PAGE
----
June 28, 2022 feature
Fermi-level tuning to improve the stability of 2D graphene-based FETs
Two-dimensional (2D) semiconductors are a class of semiconducting materials with thicknesses on the atomic scale. These materials have numerous advantageous properties, including good mobilities at thicknesses below 1 nm, which make them particularly promising for the development of field effect transistors (FETs) and other electronic, photonic and optoelectronic components.
Despite their advantages, when they are used to build electronic components, these materials often exhibit a limited electrical stability. The main reason for this is that the charge carriers originating from the semiconductors can interact with defects in the insulators that surround the materials inside devices, hindering the devices' stability.
Researchers at TU Wien and AMO GmbH have recently demonstrated a strategy that could be used to improve the stability of FETs based on 2D materials. This strategy, introduced in a paper published in Nature Electronics, entails tuning the Fermi Level of the 2D materials, ensuring that it maximizes the energy distance between the charge carriers and defects in the gate insulator while the device is operating.
"In FETs, the resulting trapped charges can lead to large hysteresis and device drifts, particularly when common amorphous gate oxides (such as silicon or hafnium dioxide) are used, hindering stable circuit operation," the researchers wrote in their paper. "We show that device stability in graphene-based field-effect transistors with amorphous gate oxides can be improved by Fermi-level tuning."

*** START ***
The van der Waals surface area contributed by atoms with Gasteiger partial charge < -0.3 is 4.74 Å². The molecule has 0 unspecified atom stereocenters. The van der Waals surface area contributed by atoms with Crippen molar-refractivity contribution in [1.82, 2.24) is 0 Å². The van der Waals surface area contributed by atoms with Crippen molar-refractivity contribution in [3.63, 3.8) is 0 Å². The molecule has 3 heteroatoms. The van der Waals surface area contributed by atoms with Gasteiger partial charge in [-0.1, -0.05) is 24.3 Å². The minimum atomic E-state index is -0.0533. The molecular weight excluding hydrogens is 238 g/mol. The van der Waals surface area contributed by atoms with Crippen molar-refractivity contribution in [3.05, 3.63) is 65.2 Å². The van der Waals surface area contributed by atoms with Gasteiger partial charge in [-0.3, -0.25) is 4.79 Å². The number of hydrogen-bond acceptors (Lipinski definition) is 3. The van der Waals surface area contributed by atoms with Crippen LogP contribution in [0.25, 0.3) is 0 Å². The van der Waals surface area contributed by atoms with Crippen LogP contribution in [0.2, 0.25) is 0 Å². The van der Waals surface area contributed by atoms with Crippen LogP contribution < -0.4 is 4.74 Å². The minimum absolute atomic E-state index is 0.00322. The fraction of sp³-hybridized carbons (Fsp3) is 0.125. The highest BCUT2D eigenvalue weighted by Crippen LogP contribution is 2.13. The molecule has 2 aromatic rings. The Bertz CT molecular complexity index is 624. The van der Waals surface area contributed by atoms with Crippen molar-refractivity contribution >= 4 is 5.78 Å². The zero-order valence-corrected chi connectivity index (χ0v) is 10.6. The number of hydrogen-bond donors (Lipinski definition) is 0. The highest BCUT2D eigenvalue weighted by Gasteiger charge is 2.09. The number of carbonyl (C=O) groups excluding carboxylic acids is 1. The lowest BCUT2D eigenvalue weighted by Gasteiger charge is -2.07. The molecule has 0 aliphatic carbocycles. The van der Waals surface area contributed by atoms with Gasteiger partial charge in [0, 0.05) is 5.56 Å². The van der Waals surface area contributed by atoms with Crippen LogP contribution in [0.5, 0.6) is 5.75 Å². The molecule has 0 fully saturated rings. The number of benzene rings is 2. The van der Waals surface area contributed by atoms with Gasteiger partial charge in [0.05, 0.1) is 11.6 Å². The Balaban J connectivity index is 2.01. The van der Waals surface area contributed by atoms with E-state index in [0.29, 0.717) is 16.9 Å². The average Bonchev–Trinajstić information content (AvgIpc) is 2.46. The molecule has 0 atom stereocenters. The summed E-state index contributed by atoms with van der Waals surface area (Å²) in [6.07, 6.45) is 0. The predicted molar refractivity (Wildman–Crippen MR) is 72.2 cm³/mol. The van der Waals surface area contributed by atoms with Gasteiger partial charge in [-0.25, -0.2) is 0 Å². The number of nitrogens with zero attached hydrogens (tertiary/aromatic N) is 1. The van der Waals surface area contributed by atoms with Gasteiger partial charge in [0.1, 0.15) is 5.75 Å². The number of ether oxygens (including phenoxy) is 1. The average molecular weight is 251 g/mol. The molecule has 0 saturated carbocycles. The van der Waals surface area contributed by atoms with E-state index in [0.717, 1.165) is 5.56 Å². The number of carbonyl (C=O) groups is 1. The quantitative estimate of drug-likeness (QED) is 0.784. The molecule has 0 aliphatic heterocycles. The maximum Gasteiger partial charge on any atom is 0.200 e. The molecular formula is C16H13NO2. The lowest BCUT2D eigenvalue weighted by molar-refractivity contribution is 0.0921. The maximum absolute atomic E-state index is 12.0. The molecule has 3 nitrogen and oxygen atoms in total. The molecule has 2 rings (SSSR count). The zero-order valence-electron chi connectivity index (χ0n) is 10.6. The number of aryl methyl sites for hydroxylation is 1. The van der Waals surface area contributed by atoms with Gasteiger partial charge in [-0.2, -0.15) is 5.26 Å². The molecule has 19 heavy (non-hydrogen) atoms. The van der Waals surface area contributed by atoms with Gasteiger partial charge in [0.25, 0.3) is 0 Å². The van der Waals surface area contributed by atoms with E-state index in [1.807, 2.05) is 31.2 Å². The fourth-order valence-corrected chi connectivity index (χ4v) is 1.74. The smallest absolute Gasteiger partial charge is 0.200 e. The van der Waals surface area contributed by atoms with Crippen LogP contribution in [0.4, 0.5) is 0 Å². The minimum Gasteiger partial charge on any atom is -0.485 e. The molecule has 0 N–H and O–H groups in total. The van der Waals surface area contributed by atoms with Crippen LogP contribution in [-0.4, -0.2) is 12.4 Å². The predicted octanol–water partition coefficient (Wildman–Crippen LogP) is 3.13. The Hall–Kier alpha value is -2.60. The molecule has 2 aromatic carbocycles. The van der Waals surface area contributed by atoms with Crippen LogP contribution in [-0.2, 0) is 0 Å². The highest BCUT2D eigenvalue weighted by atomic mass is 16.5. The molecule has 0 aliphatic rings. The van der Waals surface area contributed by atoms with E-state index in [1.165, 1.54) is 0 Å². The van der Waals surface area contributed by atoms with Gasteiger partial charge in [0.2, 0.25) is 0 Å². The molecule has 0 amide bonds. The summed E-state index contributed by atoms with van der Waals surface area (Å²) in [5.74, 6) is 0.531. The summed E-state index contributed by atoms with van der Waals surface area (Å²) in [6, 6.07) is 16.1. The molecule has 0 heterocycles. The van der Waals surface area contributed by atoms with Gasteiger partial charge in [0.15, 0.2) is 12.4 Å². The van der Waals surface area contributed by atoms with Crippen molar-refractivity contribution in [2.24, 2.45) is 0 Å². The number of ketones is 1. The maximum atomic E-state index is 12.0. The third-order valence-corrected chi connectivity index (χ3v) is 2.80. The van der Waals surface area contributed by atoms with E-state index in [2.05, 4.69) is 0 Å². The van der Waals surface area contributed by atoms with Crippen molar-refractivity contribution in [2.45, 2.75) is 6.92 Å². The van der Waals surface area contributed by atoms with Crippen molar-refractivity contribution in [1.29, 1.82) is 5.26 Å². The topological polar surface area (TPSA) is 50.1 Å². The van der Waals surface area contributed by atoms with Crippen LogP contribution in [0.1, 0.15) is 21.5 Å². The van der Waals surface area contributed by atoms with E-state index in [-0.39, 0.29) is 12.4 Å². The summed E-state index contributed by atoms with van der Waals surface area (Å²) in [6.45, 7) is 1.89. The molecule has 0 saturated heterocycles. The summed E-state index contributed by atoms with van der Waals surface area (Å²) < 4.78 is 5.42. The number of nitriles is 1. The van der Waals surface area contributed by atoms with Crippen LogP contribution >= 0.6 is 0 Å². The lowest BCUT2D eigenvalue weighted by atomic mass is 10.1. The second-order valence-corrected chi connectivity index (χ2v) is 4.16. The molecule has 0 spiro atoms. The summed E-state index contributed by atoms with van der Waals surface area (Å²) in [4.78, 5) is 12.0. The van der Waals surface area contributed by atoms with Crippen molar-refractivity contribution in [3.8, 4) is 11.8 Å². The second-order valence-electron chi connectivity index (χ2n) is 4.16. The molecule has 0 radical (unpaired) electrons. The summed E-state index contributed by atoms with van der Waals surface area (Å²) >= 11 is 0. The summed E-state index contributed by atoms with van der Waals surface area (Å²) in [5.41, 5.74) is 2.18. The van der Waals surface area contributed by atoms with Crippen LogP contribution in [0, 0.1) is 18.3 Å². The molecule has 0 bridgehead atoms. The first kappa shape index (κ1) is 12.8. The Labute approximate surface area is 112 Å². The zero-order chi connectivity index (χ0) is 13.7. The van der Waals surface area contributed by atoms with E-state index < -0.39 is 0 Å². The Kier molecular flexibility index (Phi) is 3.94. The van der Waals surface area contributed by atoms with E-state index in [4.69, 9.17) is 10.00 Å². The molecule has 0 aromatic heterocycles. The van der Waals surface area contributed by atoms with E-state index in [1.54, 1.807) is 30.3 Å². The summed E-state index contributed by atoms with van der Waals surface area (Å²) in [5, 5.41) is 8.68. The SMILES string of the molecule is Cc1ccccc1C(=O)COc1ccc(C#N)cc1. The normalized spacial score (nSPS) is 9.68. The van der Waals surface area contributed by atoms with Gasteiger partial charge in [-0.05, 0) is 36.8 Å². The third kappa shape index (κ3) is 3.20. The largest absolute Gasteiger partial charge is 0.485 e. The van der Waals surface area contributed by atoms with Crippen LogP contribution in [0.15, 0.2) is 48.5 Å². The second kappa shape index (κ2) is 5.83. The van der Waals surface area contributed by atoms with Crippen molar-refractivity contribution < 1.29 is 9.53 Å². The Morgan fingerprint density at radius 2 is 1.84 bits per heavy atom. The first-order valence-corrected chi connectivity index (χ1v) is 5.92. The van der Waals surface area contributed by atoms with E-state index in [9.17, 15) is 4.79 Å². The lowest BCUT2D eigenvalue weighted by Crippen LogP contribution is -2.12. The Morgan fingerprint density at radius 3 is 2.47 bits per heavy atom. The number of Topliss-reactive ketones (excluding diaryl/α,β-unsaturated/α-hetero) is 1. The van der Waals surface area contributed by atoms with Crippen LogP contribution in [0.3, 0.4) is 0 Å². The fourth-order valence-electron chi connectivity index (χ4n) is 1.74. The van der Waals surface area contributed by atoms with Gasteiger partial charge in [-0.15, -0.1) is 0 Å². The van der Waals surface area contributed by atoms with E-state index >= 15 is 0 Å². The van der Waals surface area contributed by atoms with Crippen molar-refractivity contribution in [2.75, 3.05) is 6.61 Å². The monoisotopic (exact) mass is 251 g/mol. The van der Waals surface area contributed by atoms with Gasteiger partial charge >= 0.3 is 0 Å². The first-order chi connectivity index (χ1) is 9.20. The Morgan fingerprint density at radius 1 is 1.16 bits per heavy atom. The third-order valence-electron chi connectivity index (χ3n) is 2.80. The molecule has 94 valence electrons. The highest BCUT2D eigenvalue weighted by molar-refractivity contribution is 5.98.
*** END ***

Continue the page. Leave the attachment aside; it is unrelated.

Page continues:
In their experiments, the researchers tested different graphene FETs with aluminum oxide (Al2O3) as the top-gate oxide and compared their performances. One of the device batches they tested also utilized a p-doped graphene layer.
"We deliberately tuned the Fermi level of the channel to maximize the energy distance between the charge carriers in the channel and the defect bands in the amorphous aluminum gate oxide," the researchers explained in their paper.
Interestingly, the researchers found that their approach improved the stability of the transistors. In fact, the batch of FETs that was Fermi tuned away from the aluminum oxide's defects (i.e., the one that was most p-doped) resulted in lower hysteresis and bias temperature instability, two characteristics typically associated with operational instability.
The team verified the effectiveness of their approach further by running a series of technology computer-aided design (TCAD) simulations. These are computer simulations often used to model semiconductor devices and processes.
"Charge trapping is highly sensitive to the energetic alignment of the Fermi level of the channel with the defect band in the insulator, and thus, our approach maximizes the amount of electrically active border traps without the need to reduce the total number of traps in the insulator," the researchers added in their paper.
The recent work by this team of researchers highlights the need to choose suitable designs for devices based on 2D semiconductors to ensure reliable and stable operation. In the future, the approach introduced in their paper could be used to improve the stability of FETs based on 2D graphene.
Moreover, the same strategy could potentially be applicable to a wide range of insulators, including crystalline insulators. In their next studies, the researchers plan to test their proposed strategy further, to determine the levels of stability that it could enable with different material combinations.
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